Crime writer Alexander McCall Smith has become the latest contemporary writer invited to reinterpret the work of Jane Austen for a modern audience.
The Edinburgh-based author said being asked to write a 21st Century version of Emma was "like being asked to eat a box of delicious chocolates".
McCall Smith's take on Emma will be published next autumn, 199 years after the original's debut.
Joanna Trollope's version of Sense and Sensibility is due out this month.
Val McDermid's interpretation of Northanger Abbey will follow next year, while a new version of Pride and Prejudice by US writer Curtis Sittenfeld comes out in 2015.
The names of two more writers who are taking part in the six-book Austen Project will be announced later this year.
"Writing a contemporary version of Emma is both a privilege and a real challenge," said McCall Smith, best known as the author of The No 1 Ladies' Detective Agency.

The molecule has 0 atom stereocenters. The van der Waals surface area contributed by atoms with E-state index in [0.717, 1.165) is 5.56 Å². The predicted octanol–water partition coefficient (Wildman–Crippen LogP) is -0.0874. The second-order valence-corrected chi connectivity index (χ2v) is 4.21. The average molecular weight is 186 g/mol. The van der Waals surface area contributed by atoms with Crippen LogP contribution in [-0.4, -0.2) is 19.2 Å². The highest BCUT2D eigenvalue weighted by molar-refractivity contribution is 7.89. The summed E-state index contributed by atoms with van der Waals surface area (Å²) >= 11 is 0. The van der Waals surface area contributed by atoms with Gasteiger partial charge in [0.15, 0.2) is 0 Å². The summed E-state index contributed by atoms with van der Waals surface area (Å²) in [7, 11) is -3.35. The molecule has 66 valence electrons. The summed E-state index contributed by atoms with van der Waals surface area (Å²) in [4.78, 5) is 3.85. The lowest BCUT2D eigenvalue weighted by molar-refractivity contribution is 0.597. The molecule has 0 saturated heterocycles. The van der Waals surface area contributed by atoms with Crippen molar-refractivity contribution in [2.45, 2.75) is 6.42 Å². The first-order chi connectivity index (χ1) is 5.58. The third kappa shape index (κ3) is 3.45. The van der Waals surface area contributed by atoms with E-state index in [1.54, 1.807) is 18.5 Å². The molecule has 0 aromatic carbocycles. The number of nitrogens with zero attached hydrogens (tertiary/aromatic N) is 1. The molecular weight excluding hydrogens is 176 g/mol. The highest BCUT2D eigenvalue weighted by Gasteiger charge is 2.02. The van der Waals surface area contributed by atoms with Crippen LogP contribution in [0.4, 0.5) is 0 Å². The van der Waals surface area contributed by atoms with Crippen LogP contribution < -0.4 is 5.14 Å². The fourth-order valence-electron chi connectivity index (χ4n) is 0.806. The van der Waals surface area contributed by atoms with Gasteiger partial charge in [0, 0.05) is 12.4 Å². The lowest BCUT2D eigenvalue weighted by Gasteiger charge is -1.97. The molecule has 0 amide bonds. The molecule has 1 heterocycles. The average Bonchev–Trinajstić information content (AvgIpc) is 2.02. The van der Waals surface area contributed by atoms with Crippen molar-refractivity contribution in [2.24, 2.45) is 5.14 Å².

"Not only is Emma one of the finest novels in the English language, but it is possibly Jane Austen's most thought-provoking and interesting book."
Trollope said it was "wonderful to hear" that McCall Smith was taking on Emma, a heroine she said would "benefit" from being "handled by a man".
The project's authors have to stick with their individual novel's existing plot and characters, but are free to make some changes.
Emma tells of an immature young woman whose attempts to play matchmaker backfire both on herself and those she attempts to bring together.
Gwyneth Paltrow and Kate Beckinsale are among those to have played the character on screen, while the story was successfully transplanted to a modern setting in 1995 film Clueless.
Mansfield Park and Sense and Sensibility are the other two titles that will be adapted as part of the Harper Collins project, one of several attempts to adapt or continue Austen's works.
Others include Death Comes to Pemberley, a 2011 sequel to Pride and Prejudice by P D James that is currently being turned into a BBC TV series.